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The Church and graveyard of St Benet Sherehog, otherwise known as ‘1 Poultry’, was excavated by MOLAS between 1994 and 1996. The church was originally constructing in the 11th century in alignment with, but overlaying, the old Roman Road at Poultry. At the time it was a simple single-celled structure approximately 6.1m wide and 10.5m long.
Its size and alignment - slightly removed from contemporary buildings, led archaeologists to surmise that it was a private chapel until its expansion and realignment in the 13th century. It remained in use until its destruction during the great fire of London in 1666.
Of the 274 burials excavated from the site, of which 270 were retained for analysis, only 39 were dated to the medieval period. The burials were aligned roughly east-west with the heads towards the west end of the graves.
The Post-medieval burials have been analysed separately. Please refer to ‘Post-medieval St-Benet Sherehog’ for more information.
Non metrics and Dental measurements were not recorded for sub adults on this site.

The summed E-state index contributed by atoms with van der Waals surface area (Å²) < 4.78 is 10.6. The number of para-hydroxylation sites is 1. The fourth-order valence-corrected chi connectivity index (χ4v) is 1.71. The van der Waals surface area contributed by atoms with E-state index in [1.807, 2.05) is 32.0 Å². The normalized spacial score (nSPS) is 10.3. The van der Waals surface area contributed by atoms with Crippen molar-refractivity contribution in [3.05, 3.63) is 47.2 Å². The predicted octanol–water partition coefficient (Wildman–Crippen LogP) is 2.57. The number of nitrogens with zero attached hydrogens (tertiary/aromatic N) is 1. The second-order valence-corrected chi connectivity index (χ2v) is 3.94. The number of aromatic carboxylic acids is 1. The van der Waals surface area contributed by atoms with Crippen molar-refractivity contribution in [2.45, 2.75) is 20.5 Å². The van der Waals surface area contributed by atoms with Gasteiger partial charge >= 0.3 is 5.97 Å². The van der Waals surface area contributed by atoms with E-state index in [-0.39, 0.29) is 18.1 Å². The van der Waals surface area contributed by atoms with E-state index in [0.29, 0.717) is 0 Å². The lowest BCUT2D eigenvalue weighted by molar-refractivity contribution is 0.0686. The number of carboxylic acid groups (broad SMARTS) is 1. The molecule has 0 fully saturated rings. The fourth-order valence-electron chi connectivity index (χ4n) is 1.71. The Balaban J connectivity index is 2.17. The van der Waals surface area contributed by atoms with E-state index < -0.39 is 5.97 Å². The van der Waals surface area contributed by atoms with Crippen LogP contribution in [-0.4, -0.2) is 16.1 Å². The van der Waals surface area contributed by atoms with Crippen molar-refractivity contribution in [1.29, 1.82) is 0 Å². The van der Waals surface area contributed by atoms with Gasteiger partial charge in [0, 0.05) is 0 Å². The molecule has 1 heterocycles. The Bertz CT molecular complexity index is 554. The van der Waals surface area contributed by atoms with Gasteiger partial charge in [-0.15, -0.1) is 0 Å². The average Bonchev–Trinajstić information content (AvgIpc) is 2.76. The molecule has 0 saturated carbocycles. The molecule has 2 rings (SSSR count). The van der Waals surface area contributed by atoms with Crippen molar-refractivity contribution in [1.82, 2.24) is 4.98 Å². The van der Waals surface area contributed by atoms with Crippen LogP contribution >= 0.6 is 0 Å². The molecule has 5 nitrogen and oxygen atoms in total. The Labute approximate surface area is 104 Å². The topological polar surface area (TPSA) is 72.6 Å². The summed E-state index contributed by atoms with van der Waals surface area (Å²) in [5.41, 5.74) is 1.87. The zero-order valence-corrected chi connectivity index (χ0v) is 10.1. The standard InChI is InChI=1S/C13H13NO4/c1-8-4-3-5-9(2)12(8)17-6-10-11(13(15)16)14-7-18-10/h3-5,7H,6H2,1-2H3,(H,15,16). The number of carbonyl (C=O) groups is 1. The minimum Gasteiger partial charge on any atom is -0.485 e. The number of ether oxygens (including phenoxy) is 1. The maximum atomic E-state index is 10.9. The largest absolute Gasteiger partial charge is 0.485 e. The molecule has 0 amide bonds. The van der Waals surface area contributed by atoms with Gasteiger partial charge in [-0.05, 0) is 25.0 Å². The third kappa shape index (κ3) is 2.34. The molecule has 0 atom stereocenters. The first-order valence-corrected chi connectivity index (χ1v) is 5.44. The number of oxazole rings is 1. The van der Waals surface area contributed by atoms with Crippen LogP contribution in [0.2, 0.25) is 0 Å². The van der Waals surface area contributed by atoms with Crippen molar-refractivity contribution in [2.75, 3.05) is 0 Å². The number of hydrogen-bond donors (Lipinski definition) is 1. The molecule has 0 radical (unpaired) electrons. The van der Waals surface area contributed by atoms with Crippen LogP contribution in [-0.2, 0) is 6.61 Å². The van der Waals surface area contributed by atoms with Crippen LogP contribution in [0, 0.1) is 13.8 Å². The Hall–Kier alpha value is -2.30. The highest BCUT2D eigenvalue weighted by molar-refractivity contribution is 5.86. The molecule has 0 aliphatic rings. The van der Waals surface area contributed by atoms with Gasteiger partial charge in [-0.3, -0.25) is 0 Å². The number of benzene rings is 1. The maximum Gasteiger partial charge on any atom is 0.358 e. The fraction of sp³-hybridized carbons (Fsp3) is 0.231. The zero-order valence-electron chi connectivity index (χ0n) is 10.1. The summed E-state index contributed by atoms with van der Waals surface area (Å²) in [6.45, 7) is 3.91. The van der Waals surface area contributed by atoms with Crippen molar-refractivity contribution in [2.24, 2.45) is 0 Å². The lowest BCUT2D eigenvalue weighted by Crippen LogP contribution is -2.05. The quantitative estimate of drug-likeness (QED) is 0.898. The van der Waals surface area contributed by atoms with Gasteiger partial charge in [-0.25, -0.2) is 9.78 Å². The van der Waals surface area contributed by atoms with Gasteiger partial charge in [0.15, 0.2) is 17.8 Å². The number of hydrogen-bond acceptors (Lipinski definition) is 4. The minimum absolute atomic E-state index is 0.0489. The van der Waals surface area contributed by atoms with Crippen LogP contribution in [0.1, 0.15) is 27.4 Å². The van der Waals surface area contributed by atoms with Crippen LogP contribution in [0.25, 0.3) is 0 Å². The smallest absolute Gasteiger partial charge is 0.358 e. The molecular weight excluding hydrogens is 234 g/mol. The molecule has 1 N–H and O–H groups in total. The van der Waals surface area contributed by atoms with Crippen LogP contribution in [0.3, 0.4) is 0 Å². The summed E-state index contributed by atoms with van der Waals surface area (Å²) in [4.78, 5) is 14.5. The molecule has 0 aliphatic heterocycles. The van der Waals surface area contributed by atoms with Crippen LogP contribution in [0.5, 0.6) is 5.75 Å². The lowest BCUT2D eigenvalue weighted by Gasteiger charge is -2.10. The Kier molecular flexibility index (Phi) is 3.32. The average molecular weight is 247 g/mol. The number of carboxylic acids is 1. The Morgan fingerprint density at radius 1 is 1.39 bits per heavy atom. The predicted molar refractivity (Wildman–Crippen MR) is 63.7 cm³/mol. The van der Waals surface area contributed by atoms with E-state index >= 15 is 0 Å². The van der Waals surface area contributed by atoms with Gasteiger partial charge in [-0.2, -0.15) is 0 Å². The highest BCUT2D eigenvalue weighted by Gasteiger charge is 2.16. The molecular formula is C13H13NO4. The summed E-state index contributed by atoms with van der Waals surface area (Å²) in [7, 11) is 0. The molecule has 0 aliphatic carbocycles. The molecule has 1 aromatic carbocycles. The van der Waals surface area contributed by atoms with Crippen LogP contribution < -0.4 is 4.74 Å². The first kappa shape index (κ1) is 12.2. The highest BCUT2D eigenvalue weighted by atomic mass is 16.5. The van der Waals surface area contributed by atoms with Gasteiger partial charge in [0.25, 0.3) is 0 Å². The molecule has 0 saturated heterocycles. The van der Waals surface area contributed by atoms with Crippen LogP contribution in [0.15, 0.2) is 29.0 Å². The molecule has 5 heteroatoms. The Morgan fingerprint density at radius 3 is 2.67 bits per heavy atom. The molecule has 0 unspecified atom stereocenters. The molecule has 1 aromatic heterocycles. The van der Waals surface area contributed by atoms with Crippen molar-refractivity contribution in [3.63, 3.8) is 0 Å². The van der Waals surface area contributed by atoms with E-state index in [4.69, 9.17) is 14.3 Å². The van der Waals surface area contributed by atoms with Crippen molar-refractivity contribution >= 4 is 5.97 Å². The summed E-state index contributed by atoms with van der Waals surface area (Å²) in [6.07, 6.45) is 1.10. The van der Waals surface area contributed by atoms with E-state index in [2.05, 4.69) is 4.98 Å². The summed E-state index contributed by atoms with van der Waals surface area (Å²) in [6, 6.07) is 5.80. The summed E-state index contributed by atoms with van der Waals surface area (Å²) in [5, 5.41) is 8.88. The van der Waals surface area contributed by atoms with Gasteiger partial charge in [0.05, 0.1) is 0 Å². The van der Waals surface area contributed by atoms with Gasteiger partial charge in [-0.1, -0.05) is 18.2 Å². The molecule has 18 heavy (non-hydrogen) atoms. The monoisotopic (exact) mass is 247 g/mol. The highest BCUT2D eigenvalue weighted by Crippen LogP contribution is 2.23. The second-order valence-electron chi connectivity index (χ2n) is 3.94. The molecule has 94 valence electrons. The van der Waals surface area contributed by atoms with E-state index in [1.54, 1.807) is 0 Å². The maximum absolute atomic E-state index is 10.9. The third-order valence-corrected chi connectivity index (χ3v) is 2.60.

Although the overall bone quality was good, the skeletal completeness was generally poor. The majority of the skeletons were less than 25% intact.
Of the 39 individuals recovered there were 24 adults (8 males and 4 females) and 15 sub adults. The 35-46 years demographic was the single largest adult group represented and it had the highest male to female ratio, with 2.5 males to each female. One third of all children could not be aged due to poor preservation, however, there were 3 perinatal deaths and 4 children aged 6-11.
Non specific infections and trauma are perhaps two of the most prevalent pathologies represented in medieval populations. In the case of St Benet Sherehog, 13% of the recovered individuals exhibited signs of non specific infections and 8% had some form of accidental trauma. Other diseases are perhaps under represented; however, this can most likely be attributed to the small sample size.
Medieval St Benet Sherehog pathology table (Word 63kb)
Table 5 provides a crude distribution of adult vertebral pathology however; the sample size is statistically insignificant.
Table 6 provides a crude distribution for dental pathology however; the sample size is statistically insignificant.
The St Benet Sherehog site represents a Late Medieval population within the City of London. Due to the small sample size research potential is limited as statistical significance is low. However, it has limited potential for comparison with other medieval sites or could be used in conjunction with the ‘Post-Medieval St Benet Sherehog’ site to study the development of one parish over two distinct areas.